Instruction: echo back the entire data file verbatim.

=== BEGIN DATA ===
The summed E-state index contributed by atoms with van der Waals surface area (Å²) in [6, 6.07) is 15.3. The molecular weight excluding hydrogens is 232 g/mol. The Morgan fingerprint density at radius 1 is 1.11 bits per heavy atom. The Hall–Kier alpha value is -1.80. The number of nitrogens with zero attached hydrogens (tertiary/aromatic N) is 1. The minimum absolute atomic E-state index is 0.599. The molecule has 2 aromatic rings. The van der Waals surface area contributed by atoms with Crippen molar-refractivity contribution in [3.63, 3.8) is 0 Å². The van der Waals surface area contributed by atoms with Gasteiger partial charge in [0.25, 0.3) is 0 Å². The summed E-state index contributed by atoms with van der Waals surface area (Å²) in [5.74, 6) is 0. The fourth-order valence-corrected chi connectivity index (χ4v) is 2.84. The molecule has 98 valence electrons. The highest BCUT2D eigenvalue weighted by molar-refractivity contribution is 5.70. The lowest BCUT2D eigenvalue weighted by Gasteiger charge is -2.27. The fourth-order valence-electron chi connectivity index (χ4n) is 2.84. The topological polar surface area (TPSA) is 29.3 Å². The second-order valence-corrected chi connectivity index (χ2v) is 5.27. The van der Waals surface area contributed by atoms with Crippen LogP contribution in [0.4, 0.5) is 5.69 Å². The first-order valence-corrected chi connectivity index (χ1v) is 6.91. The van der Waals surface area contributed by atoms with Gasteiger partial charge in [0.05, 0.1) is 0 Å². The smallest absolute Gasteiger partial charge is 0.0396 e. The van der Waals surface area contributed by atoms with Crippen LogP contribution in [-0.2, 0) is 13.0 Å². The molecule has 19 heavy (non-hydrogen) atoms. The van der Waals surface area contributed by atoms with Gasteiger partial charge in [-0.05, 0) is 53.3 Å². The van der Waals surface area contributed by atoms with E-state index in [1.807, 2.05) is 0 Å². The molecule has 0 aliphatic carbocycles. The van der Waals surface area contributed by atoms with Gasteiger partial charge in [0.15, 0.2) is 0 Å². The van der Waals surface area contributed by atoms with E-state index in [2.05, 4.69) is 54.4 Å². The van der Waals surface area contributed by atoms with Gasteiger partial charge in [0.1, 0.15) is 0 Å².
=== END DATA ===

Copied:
The summed E-state index contributed by atoms with van der Waals surface area (Å²) in [6, 6.07) is 15.3. The molecular weight excluding hydrogens is 232 g/mol. The Morgan fingerprint density at radius 1 is 1.11 bits per heavy atom. The Hall–Kier alpha value is -1.80. The number of nitrogens with zero attached hydrogens (tertiary/aromatic N) is 1. The minimum absolute atomic E-state index is 0.599. The molecule has 2 aromatic rings. The van der Waals surface area contributed by atoms with Crippen molar-refractivity contribution in [3.63, 3.8) is 0 Å². The van der Waals surface area contributed by atoms with Gasteiger partial charge in [0.25, 0.3) is 0 Å². The summed E-state index contributed by atoms with van der Waals surface area (Å²) in [5.74, 6) is 0. The fourth-order valence-corrected chi connectivity index (χ4v) is 2.84. The molecule has 98 valence electrons. The highest BCUT2D eigenvalue weighted by molar-refractivity contribution is 5.70. The lowest BCUT2D eigenvalue weighted by Gasteiger charge is -2.27. The fourth-order valence-electron chi connectivity index (χ4n) is 2.84. The topological polar surface area (TPSA) is 29.3 Å². The second-order valence-corrected chi connectivity index (χ2v) is 5.27. The van der Waals surface area contributed by atoms with Crippen LogP contribution in [0.4, 0.5) is 5.69 Å². The first-order valence-corrected chi connectivity index (χ1v) is 6.91. The van der Waals surface area contributed by atoms with Gasteiger partial charge in [0.05, 0.1) is 0 Å². The smallest absolute Gasteiger partial charge is 0.0396 e. The van der Waals surface area contributed by atoms with Crippen LogP contribution in [-0.2, 0) is 13.0 Å². The molecule has 19 heavy (non-hydrogen) atoms. The van der Waals surface area contributed by atoms with Gasteiger partial charge in [-0.05, 0) is 53.3 Å². The van der Waals surface area contributed by atoms with E-state index in [1.807, 2.05) is 0 Å². The molecule has 0 aliphatic carbocycles. The van der Waals surface area contributed by atoms with Gasteiger partial charge in [0.15, 0.2) is 0 Å². The van der Waals surface area contributed by atoms with E-state index in [2.05, 4.69) is 54.4 Å². The van der Waals surface area contributed by atoms with Gasteiger partial charge in [0.1, 0.15) is 0 Å².